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SBD Global/May 27, 2014/International Football

Brazil Facing Problem Of 'White Elephants' When World Cup Is Over

Natal's Dunes Arena will host four World Cup matches.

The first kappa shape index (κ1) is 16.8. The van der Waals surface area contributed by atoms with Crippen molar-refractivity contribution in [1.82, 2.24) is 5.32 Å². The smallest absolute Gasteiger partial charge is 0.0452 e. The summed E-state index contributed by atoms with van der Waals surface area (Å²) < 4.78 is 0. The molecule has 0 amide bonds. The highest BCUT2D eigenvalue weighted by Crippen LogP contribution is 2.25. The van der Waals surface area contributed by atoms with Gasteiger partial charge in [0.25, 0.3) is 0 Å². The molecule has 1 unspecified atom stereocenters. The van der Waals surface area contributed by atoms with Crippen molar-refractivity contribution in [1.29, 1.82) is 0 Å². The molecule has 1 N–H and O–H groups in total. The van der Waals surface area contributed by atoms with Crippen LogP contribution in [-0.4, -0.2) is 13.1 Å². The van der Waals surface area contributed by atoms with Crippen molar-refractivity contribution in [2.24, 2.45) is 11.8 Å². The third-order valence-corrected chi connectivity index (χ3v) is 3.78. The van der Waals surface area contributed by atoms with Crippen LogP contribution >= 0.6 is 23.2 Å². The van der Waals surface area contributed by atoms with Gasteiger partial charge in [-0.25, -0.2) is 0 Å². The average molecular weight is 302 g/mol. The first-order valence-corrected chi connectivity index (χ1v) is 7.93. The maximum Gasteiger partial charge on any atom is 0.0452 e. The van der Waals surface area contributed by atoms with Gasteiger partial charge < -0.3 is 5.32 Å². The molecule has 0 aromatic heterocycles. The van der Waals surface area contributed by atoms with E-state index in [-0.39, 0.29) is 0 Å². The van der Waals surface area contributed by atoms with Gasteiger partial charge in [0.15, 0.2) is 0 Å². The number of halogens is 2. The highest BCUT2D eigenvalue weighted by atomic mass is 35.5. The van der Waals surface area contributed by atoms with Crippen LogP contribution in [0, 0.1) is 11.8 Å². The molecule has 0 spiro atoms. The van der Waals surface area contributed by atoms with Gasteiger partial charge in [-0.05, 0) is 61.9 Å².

When Brazil won the rights to stage this year's World Cup in '07, it chose 12 cities to host matches -- three more than the World Cup in South Africa four years ago -- "in a bold step designed to spread the benefits to all parts of the country," according to Samantha Pearson of the FINANCIAL TIMES. But with just less than three weeks to go before the host takes on Croatia in the opening match, "analysts warn the plan is backfiring, threatening to create a league of 'white elephant' cities and jeopardising the tournament’s legacy." Many smaller host cities "are still unclear about how to make their stadiums financially viable after the month-long tournament, while large infrastructure projects remain unfinished or have been scrapped altogether." Rafael Alcadipani, a faculty member at the Getulio Vargas Foundation, an academic institution, said, “The idea of spreading the World Cup across Brazil was not a good one.” This approach, he said, has led to “unnecessary investments in cities and ... in forms of infrastructure that are not a priority in that particular city at that particular time.” For a start, many of the stadiums "are simply too big to be filled by supporters of the smaller cities’ lower-division teams" (FT, 5/25). In London, Joe Leahy reported Brazilians "are showing little enthusiasm for the tournament that awaits." It is "not just a surge in strikes and protests that is giving this impression." The street buzz in Brazil that usually precedes a World Cup -- "the adorning of cars with flags and banners, the painting of walls and streets in the national green and gold -- is not much in evidence this year." There "are probably two reasons for Brazilians’ apparent ambivalence." The first is "anxiety that slapdash preparations for the World Cup will embarrass them before the planet." The second, and "more deep-rooted" explanation "concerns demographics." Brazil "has simply grown up." Brazilians "are older and busier than they were during the country’s World Cup triumphs of previous decades." That is "leaving them with less time to think about football" (FT, 5/25).
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